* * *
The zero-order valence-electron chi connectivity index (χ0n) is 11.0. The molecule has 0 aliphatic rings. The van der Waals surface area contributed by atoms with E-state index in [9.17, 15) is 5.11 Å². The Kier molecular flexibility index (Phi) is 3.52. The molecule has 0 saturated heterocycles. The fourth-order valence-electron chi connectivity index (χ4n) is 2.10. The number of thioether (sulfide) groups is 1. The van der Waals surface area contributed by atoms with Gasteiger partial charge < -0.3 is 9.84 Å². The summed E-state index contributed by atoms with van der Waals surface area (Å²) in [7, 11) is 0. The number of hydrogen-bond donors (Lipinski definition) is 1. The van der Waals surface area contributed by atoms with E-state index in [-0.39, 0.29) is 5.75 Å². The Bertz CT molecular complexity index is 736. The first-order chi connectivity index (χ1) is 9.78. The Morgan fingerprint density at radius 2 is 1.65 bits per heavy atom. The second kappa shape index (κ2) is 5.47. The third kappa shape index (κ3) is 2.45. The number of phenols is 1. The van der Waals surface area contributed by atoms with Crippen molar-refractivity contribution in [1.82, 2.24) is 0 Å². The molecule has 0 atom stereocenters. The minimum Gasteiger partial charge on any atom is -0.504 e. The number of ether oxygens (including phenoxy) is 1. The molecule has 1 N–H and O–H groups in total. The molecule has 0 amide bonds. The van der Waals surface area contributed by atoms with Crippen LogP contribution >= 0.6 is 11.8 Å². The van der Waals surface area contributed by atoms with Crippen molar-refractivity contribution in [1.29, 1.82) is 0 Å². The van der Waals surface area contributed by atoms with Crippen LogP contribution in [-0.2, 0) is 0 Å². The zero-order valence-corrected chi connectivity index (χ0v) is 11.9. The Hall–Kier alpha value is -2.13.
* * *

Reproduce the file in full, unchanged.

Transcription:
The zero-order valence-electron chi connectivity index (χ0n) is 11.0. The molecule has 0 aliphatic rings. The van der Waals surface area contributed by atoms with E-state index in [9.17, 15) is 5.11 Å². The Kier molecular flexibility index (Phi) is 3.52. The molecule has 0 saturated heterocycles. The fourth-order valence-electron chi connectivity index (χ4n) is 2.10. The number of thioether (sulfide) groups is 1. The van der Waals surface area contributed by atoms with Gasteiger partial charge < -0.3 is 9.84 Å². The summed E-state index contributed by atoms with van der Waals surface area (Å²) in [7, 11) is 0. The number of hydrogen-bond donors (Lipinski definition) is 1. The van der Waals surface area contributed by atoms with E-state index in [-0.39, 0.29) is 5.75 Å². The Bertz CT molecular complexity index is 736. The first-order chi connectivity index (χ1) is 9.78. The Morgan fingerprint density at radius 2 is 1.65 bits per heavy atom. The second kappa shape index (κ2) is 5.47. The third kappa shape index (κ3) is 2.45. The number of phenols is 1. The van der Waals surface area contributed by atoms with Crippen molar-refractivity contribution in [1.82, 2.24) is 0 Å². The molecule has 0 atom stereocenters. The minimum Gasteiger partial charge on any atom is -0.504 e. The number of ether oxygens (including phenoxy) is 1. The molecule has 1 N–H and O–H groups in total. The molecule has 0 amide bonds. The van der Waals surface area contributed by atoms with Crippen LogP contribution >= 0.6 is 11.8 Å². The van der Waals surface area contributed by atoms with Crippen molar-refractivity contribution in [1.29, 1.82) is 0 Å². The van der Waals surface area contributed by atoms with Crippen LogP contribution in [-0.2, 0) is 0 Å². The zero-order valence-corrected chi connectivity index (χ0v) is 11.9. The Hall–Kier alpha value is -2.13.